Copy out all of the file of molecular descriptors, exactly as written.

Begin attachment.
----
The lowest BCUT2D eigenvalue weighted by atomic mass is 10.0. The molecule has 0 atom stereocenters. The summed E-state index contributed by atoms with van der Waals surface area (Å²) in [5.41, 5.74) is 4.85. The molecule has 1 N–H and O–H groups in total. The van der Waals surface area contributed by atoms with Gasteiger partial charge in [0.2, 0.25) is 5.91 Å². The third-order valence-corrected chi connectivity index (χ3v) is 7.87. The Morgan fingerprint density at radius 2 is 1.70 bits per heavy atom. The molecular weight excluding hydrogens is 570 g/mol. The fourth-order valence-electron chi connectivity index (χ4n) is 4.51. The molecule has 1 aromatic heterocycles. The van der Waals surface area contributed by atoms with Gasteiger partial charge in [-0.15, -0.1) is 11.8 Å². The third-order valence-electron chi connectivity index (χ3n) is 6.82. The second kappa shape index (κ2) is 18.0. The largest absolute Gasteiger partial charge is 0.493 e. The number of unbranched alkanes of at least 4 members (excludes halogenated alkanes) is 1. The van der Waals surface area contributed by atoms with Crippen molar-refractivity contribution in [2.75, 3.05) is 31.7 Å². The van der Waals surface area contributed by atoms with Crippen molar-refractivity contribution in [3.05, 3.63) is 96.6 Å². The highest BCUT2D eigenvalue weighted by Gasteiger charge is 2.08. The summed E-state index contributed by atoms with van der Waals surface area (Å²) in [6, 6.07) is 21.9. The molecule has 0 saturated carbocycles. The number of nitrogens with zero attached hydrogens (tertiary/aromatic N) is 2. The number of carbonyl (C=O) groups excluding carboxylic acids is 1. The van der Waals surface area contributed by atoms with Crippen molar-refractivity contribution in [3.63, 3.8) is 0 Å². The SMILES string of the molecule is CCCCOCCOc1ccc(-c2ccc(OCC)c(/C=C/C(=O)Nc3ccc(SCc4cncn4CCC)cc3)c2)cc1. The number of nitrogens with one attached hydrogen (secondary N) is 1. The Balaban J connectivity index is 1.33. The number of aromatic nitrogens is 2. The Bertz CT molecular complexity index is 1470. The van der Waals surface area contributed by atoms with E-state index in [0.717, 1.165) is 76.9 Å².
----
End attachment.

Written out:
The lowest BCUT2D eigenvalue weighted by atomic mass is 10.0. The molecule has 0 atom stereocenters. The summed E-state index contributed by atoms with van der Waals surface area (Å²) in [5.41, 5.74) is 4.85. The molecule has 1 N–H and O–H groups in total. The van der Waals surface area contributed by atoms with Gasteiger partial charge in [0.2, 0.25) is 5.91 Å². The third-order valence-corrected chi connectivity index (χ3v) is 7.87. The Morgan fingerprint density at radius 2 is 1.70 bits per heavy atom. The molecular weight excluding hydrogens is 570 g/mol. The fourth-order valence-electron chi connectivity index (χ4n) is 4.51. The molecule has 1 aromatic heterocycles. The van der Waals surface area contributed by atoms with Gasteiger partial charge in [-0.15, -0.1) is 11.8 Å². The third-order valence-electron chi connectivity index (χ3n) is 6.82. The second kappa shape index (κ2) is 18.0. The largest absolute Gasteiger partial charge is 0.493 e. The number of unbranched alkanes of at least 4 members (excludes halogenated alkanes) is 1. The van der Waals surface area contributed by atoms with Crippen molar-refractivity contribution in [2.75, 3.05) is 31.7 Å². The van der Waals surface area contributed by atoms with Crippen molar-refractivity contribution in [3.05, 3.63) is 96.6 Å². The highest BCUT2D eigenvalue weighted by Gasteiger charge is 2.08. The summed E-state index contributed by atoms with van der Waals surface area (Å²) in [6, 6.07) is 21.9. The molecule has 0 saturated carbocycles. The number of nitrogens with zero attached hydrogens (tertiary/aromatic N) is 2. The number of carbonyl (C=O) groups excluding carboxylic acids is 1. The van der Waals surface area contributed by atoms with Crippen molar-refractivity contribution in [3.63, 3.8) is 0 Å². The SMILES string of the molecule is CCCCOCCOc1ccc(-c2ccc(OCC)c(/C=C/C(=O)Nc3ccc(SCc4cncn4CCC)cc3)c2)cc1. The number of nitrogens with one attached hydrogen (secondary N) is 1. The Balaban J connectivity index is 1.33. The number of aromatic nitrogens is 2. The Bertz CT molecular complexity index is 1470. The van der Waals surface area contributed by atoms with E-state index in [0.717, 1.165) is 76.9 Å².